With sales of over $524.9 B per year, the Amazon marketplace gives ecommerce sellers access to hundreds of millions of potential customers worldwide, and over 200 million Prime members. As an ecommerce business owner, you’d be silly not to at least consider it. Still, there are tradeoffs: you have to follow their rules, you give up some (or all) control over your brand, and a significant portion of your profit margin goes to Amazon. That’s why, as a fulfillment company that specializes in omnichannel fulfillment, we don’t think you should have to choose. You CAN have your own channels and Amazon too!
To make an educated decision, you’ll need to run the numbers, know what you’re getting into, and explore all your options. Whether you’re a tiny startup hoping to make a name for yourself, or a successful self-made ecommerce brand, launching an Amazon store is like nothing you’ve ever done before. Amazon offers lots of instructions for new sellers, but we’re going to cover the basic steps below. Where do you start? Right here!
1. Write a Business Plan
If you haven’t already, we recommend you start by creating a business plan that will help you evaluate the pros and cons of this sales channel, and how you will measure its success.
Your business plan should include:
- Company overview
- Description of your products and services
- Market analysis
- Strategy and implementation
- Financial plan and projections
As you review your business plan, think of how it will apply to Amazon specifically. For example, are you selling on Amazon to primarily attract new customers, or are you using it as an extension of an already established online business? Will you offer all of your products or just a select few? What is your product or brand’s ecommerce niche? Who are your competitors in this niche, and how do their brands and products differ from yours? What can you do to make your products stand out?
2. Understand the Fees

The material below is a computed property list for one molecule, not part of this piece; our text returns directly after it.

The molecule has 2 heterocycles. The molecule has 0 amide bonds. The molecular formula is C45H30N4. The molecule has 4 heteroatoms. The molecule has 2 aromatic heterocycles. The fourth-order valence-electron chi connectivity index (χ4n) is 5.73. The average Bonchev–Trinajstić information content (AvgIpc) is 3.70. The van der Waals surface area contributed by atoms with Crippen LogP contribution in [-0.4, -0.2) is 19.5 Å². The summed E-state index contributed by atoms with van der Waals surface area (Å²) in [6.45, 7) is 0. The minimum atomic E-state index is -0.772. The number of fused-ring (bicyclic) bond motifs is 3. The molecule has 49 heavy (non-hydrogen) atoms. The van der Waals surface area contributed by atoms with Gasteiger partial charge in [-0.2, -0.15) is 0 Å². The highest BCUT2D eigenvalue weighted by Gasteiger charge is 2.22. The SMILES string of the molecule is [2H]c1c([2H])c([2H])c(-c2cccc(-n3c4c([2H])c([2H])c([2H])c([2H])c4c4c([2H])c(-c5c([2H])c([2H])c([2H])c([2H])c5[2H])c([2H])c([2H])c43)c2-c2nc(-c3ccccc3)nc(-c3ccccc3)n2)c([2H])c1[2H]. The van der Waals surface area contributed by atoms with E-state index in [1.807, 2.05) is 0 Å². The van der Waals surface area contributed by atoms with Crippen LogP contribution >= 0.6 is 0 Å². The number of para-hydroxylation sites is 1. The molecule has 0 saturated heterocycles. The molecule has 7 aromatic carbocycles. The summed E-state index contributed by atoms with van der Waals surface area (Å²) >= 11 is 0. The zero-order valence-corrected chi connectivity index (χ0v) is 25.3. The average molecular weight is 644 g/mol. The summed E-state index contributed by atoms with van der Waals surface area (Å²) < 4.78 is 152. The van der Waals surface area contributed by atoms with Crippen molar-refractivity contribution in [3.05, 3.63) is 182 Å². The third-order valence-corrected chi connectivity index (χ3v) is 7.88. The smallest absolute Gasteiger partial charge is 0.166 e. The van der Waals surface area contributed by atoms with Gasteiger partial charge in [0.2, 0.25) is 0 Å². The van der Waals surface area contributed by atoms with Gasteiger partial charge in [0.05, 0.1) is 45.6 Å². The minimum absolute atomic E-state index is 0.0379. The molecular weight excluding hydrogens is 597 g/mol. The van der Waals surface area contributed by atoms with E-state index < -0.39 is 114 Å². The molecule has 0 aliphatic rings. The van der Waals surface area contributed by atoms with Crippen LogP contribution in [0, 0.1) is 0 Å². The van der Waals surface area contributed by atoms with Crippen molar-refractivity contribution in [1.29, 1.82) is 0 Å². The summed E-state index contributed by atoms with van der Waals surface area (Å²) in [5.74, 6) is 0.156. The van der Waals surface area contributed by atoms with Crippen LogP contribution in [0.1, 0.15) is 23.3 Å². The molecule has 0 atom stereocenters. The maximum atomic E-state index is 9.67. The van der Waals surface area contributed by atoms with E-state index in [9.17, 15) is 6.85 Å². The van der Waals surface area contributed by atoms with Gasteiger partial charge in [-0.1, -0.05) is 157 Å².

In order to evaluate this step you’ll need to understand the impact it will have on your bottom line. Amazon can get your product in front of millions of customers, but it is difficult to stand out and comes at a cost. These are the main fees Amazon charges, but for a complete list, visit this resource: How Much Does it Cost to Sell on Amazon?
- Subscription Fee (or Selling Plan Fee): monthly or per-item fees, depending on the selling plan you choose (see next step).
- Referral Fee: a percentage Amazon takes from each item sold. The referral fee is applied to the total sale (which includes sales price, shipping cost, and optional add-ons like gift wrapping). The percent applied varies by product category. There is a minimum referral fee applied to some product categories, like jewelry and watches. You will pay the greater of the two fees, whether that’s the minimum referral fee or your product category’s referral fee.
- Closing fee: a flat fee applied only to media products, such as books, video games, music, and DVDs. Currently that fee is $1.80 per item.
- Other fees: If Amazon is handling your fulfillment (see #3 below) you will pay fees for inventory storage and fulfillment, in addition to plan and referral fees. If you’re self-fulfilling or using a third-party logistics (3PL) provider, the fees will go to the 3PL. You may also be eligible for optional services for additional fees, such as advertising and premium account services.
3. Choose a Selling Plan
Option 1: Personal Plan
If you’re a small business, or just testing the Amazon waters, the Personal Plan is your best option. You’ll pay $0.99 per item sold, plus referral fees and variable closing fees (if applicable), and potential other costs. You don’t pay any plan fees unless an item sells. (For a full explanation of costs and an estimate, try Amazon’s pricing calculator.)
|Personal Plan fee||$0.99 per item sold|
|Referral fee||~8% to 15% of total cost per item, depending on category|
|Closing fee (media items only)||Additional flat fee of $1.80 per item|
|Other fees||Depending on the fulfillment program (see below), may include inventory, fulfillment, and shipping fees, as well as inventory-related surcharges, late fees, or removal fees.|
Option 2: Professional Plan
For larger volume businesses and those who are ready to make a commitment, the professional plan offers several perks. You’ll pay $39.99 per month no matter how many items are sold, but will have greater control of your account. You will be able to set your own shipping rates, manage orders and inventory, and enjoy many listing perks.
|Professional Plan fee||$39.99 per month|
|Referral fee||~8% to 15% of total cost per item (depending on category)|
|Closing fee (media items only)||Additional flat fee of $1.80 per item|
|Other fees||Depending on the fulfillment program (see below), may include inventory, fulfillment, and shipping fees, as well as inventory-related surcharges, late fees, or removal fees. There are also fees for optional services, including advertising and premium account services.|
4. Choose a Fulfillment Program
There are three fulfillment options for Amazon sellers:
Fulfillment by Amazon (FBA)